If you’re referring to what is sometimes called a “state-item” design (cf.
you should not use a canonical / assumed response shape. That’s because the
variance that is not captured by your assumed HRF can be misattributed to your
state / sustained regressor.
For these designs, your event-related effects should be modeled with a basis
set that will capture varying response shapes (e.g., FIR or FLOBS) to ensure
that you do not misattribute poorly-modeled activation to the sustained
regressor. I don’t know much about the inverse logit basis set, but you might
consider looking at it too (Lindquist et al. 2009). An advantage of the FIR
basis set is that you can easily look for interactions with “time” to test if
the response shape varies between regions or individuals.
Lindquist, M. A., Meng Loh, J., Atlas, L. Y., & Wager, T. D. (2009). Modeling
the hemodynamic response function in fMRI: efficiency, bias and mis-modeling.
NeuroImage, 45(1 Suppl), S187–98.
Greg Burgess, Ph.D.
Staff Scientist, Human Connectome Project
Washington University School of Medicine
Department of Psychiatry
> On Sep 22, 2016, at 2:05 PM, Michael Dreyfuss <mdreyfus...@gmail.com> wrote:
> Thank you both.
> This is for our task which is actually a mixed design. I'm not too concerned
> about the blocks because like you say the main goal is estimating amplitude
> there. For the jittered events, however, I would want more flexibility in the
> basis function because like you said the HRF could have quite different
> shapes in different regions and different individuals. Regardless, the
> activation patterns I'm seeing seem reasonable. I'm just wondering if the
> double gamma is also better fitted to visual cortex and so activation there
> is more detectable than in other regions, and if so maybe activity in other
> regions would be better detected using a more flexible basis function like
> FLOBS of FIR. I think your explanation about proximity to the head coil may
> be a big part of that too, though, so I'm reluctant to assume there is a
> problem with using double gamma (and there is a cost to estimating the basis
> function everywhere too).
> I will continue to look into these other options...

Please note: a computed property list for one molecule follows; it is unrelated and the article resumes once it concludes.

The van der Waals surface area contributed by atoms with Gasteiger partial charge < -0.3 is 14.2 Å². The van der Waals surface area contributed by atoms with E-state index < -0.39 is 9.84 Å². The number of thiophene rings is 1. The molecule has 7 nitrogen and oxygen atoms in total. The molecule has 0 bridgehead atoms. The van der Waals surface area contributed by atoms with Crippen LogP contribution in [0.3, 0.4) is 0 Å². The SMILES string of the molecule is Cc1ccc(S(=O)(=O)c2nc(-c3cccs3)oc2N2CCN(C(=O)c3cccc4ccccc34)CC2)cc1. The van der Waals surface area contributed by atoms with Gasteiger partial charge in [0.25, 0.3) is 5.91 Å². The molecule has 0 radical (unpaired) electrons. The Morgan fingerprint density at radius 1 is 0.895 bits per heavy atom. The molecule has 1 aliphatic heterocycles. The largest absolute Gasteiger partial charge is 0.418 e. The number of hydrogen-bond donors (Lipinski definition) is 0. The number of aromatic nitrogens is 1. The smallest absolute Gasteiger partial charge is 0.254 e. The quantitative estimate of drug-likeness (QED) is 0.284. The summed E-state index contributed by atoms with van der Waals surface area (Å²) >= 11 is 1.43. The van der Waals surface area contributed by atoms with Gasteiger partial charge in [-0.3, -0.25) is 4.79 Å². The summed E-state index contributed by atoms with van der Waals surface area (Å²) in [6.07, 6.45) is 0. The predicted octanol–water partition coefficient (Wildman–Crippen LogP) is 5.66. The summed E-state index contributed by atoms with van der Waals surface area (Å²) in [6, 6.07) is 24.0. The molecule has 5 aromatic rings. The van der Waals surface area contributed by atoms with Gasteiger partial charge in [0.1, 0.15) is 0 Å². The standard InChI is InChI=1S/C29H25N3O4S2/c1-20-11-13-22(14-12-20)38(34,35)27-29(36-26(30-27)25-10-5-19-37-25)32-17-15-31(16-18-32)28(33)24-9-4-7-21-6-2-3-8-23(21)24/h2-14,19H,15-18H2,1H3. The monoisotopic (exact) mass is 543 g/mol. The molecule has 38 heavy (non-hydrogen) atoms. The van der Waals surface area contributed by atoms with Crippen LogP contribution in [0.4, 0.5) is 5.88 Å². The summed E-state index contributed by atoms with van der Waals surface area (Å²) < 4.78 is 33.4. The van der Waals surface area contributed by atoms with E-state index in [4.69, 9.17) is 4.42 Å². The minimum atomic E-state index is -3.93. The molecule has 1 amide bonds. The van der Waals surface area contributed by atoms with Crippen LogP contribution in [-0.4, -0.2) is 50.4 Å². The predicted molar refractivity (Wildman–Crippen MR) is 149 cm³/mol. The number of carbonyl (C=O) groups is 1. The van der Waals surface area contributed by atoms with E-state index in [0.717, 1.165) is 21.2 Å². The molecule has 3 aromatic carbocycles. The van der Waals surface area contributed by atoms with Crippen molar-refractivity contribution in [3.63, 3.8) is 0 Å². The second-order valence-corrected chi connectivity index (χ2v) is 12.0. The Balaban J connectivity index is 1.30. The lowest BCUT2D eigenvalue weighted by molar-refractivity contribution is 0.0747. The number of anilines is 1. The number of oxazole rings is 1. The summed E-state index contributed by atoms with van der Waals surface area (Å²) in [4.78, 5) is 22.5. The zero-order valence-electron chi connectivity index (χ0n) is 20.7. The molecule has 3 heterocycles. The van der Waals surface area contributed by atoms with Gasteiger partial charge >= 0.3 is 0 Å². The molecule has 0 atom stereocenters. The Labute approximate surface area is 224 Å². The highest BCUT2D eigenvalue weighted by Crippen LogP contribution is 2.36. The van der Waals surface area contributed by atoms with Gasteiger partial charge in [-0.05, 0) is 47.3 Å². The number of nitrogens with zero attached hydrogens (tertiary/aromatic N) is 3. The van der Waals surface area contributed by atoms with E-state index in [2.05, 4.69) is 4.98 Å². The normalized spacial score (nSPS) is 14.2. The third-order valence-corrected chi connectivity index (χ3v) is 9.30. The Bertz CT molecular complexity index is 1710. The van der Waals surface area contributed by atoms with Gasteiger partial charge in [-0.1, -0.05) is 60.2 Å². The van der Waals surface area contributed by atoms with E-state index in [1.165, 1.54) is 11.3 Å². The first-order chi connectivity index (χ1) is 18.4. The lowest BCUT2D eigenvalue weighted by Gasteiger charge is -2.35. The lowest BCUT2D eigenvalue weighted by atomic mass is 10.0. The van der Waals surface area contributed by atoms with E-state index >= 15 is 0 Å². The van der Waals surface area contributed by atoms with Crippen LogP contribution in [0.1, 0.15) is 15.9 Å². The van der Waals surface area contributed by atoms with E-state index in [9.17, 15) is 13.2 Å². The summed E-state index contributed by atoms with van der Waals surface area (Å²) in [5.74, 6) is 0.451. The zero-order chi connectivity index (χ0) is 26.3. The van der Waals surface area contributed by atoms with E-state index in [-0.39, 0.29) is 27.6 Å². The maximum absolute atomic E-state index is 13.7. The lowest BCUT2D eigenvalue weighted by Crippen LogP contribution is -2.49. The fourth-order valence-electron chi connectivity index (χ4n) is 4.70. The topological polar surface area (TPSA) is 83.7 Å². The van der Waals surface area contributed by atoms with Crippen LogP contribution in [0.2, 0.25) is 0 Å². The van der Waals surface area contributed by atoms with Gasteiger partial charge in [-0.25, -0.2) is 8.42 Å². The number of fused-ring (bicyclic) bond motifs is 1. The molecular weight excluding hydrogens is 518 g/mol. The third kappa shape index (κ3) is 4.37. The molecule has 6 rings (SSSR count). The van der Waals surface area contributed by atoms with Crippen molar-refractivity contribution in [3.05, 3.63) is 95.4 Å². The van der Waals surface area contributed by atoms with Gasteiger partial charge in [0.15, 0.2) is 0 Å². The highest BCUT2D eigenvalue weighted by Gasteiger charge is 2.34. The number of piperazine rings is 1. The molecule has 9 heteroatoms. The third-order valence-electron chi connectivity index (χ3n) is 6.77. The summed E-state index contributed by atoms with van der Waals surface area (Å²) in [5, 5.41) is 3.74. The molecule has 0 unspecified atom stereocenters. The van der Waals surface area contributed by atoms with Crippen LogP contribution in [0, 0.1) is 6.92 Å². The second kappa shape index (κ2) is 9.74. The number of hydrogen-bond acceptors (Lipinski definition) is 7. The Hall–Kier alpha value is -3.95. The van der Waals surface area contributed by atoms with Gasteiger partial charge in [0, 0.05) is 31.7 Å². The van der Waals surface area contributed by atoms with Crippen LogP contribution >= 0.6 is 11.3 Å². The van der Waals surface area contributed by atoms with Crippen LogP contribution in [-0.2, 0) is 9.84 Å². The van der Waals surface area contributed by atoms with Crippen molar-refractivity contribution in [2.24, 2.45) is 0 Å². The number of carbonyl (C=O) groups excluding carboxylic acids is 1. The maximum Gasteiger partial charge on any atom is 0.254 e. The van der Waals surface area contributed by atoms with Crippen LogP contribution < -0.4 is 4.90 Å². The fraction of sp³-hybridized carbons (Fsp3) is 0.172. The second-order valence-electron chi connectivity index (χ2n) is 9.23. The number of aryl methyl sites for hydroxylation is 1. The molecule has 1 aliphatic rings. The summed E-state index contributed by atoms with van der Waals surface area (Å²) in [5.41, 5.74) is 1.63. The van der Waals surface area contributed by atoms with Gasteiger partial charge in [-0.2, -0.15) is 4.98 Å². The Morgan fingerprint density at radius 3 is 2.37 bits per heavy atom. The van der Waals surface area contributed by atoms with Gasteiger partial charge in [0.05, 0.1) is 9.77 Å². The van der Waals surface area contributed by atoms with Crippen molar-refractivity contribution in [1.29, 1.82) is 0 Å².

> Thanks again,
> On Thu, Sep 22, 2016 at 2:31 PM, Burgess, Gregory
> <burge...@psychiatry.wustl.edu> wrote:
> Hi Michael,
> A few things:
> 1) Matt’s point about the increased activation estimates in visual cortex is
> a good one. There is increased signal in occipital cortex in functional
> connectivity analyses that do not assume a response shape. In part, this may
> result from the back of the head being closer to the head coil than other
> brain regions (because participants are laying down).
> 2) To the best of my knowledge, the HCP consortium has not ventured to
> recommend a single, ideal HRF for use in task fMRI analysis. In fact, I’d
> wager that most people in the consortium expect the hemodynamic response to
> vary across brain regions and across people in such a way that there is no
> single ideal canonical HRF.
> 3) We chose the double-gamma during very early analysis of HCP pilot data.
> Using 2.5s TR data, the default double-gamma showed zstat maps with slightly
> higher statistical significance at the group-level than the default gamma HRF
> (in Feat). The double-gamma also seemed to be used more widely in the
> literature, in part due to the commonly observed undershoot at the end of the
> hemodynamic response (see Glover, 1999). We made this choice in piloting, and
> stayed with it for analysis of the Phase II HCP. We did not re-evaluate HRFs
> in the fast TR HCP data.
> 4) In HCP tfMRI, we utilized blocked designs. Blocked designs are good for
> detecting the response, but are not good for estimating the shape of the
> response function. It may follow that differences between canonical HRFs will
> matter less for blocked designs, but I don’t know if anyone has looked at
> that systematically.
> 5) If you’re referring to analysis of your own data using an event-related
> design, your best bet will likely be using a basis set. FSL has FLOBS, folks
> at Wash U tend to use FIR basis sets, but there are others out there as well.
> There are quite a few papers out there to help you choose between those basis
> sets. However, I’m not sure it would make much sense in the context of a
> blocked design.
> Hope this all helps!
> Greg Burgess, Ph.D.
> Staff Scientist, Human Connectome Project
> Washington University School of Medicine
> Department of Psychiatry
> Phone: 314-362-7864
> Email: gburg...@wustl.edu
> > On Sep 22, 2016, at 12:25 PM, Glasser, Matthew <glass...@wustl.edu> wrote:
> > BOLD fluctuations are generally stronger on the occipital cortex
> > (independent of the chosen HRF). See for example the attached functional
> > CNR map (BOLDVariance / UnstructuredNoiseVariance).
> > Peace,
> > Matt.
> > On 9/21/16, 7:29 PM, "hcp-users-boun...@humanconnectome.org on behalf of
> > Michael Dreyfuss" <hcp-users-boun...@humanconnectome.org on behalf of
> > mdreyfus...@gmail.com> wrote:
> >> Hello,
> >> What kind of basis function are you recommending for tfMRI data?I have
> >> been using double-gamma HRF but I notice that the signal is always
> >> strongest in occipital cortex, so I was wondering if this is not optimal
> >> for other regions. If so, do you have a more customized recommendation
> >> that would better fit HRF functions in other parts of the brain to detect
> >> signal there?
> >> Thank you,
> >> Michael
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